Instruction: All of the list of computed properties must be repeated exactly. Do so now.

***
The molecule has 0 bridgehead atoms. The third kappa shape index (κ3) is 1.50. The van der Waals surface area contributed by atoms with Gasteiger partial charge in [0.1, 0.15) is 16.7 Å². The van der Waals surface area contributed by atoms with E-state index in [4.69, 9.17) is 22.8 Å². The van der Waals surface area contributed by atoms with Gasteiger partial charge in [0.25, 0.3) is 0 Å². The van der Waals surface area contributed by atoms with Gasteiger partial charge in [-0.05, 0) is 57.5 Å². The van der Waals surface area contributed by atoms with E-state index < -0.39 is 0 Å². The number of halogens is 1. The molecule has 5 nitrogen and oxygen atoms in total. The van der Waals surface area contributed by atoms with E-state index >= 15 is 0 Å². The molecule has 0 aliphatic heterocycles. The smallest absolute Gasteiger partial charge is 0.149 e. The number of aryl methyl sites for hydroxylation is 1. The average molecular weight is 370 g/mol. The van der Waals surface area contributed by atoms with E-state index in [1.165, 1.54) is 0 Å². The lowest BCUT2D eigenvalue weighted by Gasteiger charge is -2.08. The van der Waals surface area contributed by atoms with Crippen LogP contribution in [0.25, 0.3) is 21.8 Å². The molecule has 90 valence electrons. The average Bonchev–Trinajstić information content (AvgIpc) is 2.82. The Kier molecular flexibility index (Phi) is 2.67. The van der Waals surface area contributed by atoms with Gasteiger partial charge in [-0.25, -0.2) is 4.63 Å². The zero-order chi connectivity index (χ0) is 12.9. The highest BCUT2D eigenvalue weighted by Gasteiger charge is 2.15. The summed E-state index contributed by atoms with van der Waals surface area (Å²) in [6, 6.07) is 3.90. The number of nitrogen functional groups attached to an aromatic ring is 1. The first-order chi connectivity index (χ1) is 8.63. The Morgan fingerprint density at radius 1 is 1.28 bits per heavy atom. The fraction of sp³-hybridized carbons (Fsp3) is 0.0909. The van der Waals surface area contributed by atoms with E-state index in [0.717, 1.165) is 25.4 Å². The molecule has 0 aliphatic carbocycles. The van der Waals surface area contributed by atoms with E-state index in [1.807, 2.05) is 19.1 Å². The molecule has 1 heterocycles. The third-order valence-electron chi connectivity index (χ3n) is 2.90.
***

The molecule has 0 bridgehead atoms. The third kappa shape index (κ3) is 1.50. The van der Waals surface area contributed by atoms with Gasteiger partial charge in [0.1, 0.15) is 16.7 Å². The van der Waals surface area contributed by atoms with E-state index in [4.69, 9.17) is 22.8 Å². The van der Waals surface area contributed by atoms with Gasteiger partial charge in [0.25, 0.3) is 0 Å². The van der Waals surface area contributed by atoms with Gasteiger partial charge in [-0.05, 0) is 57.5 Å². The van der Waals surface area contributed by atoms with E-state index < -0.39 is 0 Å². The number of halogens is 1. The molecule has 5 nitrogen and oxygen atoms in total. The van der Waals surface area contributed by atoms with E-state index >= 15 is 0 Å². The molecule has 0 aliphatic heterocycles. The smallest absolute Gasteiger partial charge is 0.149 e. The number of aryl methyl sites for hydroxylation is 1. The average molecular weight is 370 g/mol. The van der Waals surface area contributed by atoms with E-state index in [1.165, 1.54) is 0 Å². The lowest BCUT2D eigenvalue weighted by Gasteiger charge is -2.08. The van der Waals surface area contributed by atoms with Crippen LogP contribution in [0.25, 0.3) is 21.8 Å². The molecule has 90 valence electrons. The average Bonchev–Trinajstić information content (AvgIpc) is 2.82. The Kier molecular flexibility index (Phi) is 2.67. The van der Waals surface area contributed by atoms with Gasteiger partial charge in [-0.25, -0.2) is 4.63 Å². The zero-order chi connectivity index (χ0) is 12.9. The highest BCUT2D eigenvalue weighted by Gasteiger charge is 2.15. The summed E-state index contributed by atoms with van der Waals surface area (Å²) in [6, 6.07) is 3.90. The number of nitrogen functional groups attached to an aromatic ring is 1. The first-order chi connectivity index (χ1) is 8.63. The Morgan fingerprint density at radius 1 is 1.28 bits per heavy atom. The fraction of sp³-hybridized carbons (Fsp3) is 0.0909. The van der Waals surface area contributed by atoms with E-state index in [0.717, 1.165) is 25.4 Å². The molecule has 0 aliphatic carbocycles. The van der Waals surface area contributed by atoms with E-state index in [1.807, 2.05) is 19.1 Å². The molecule has 1 heterocycles. The third-order valence-electron chi connectivity index (χ3n) is 2.90.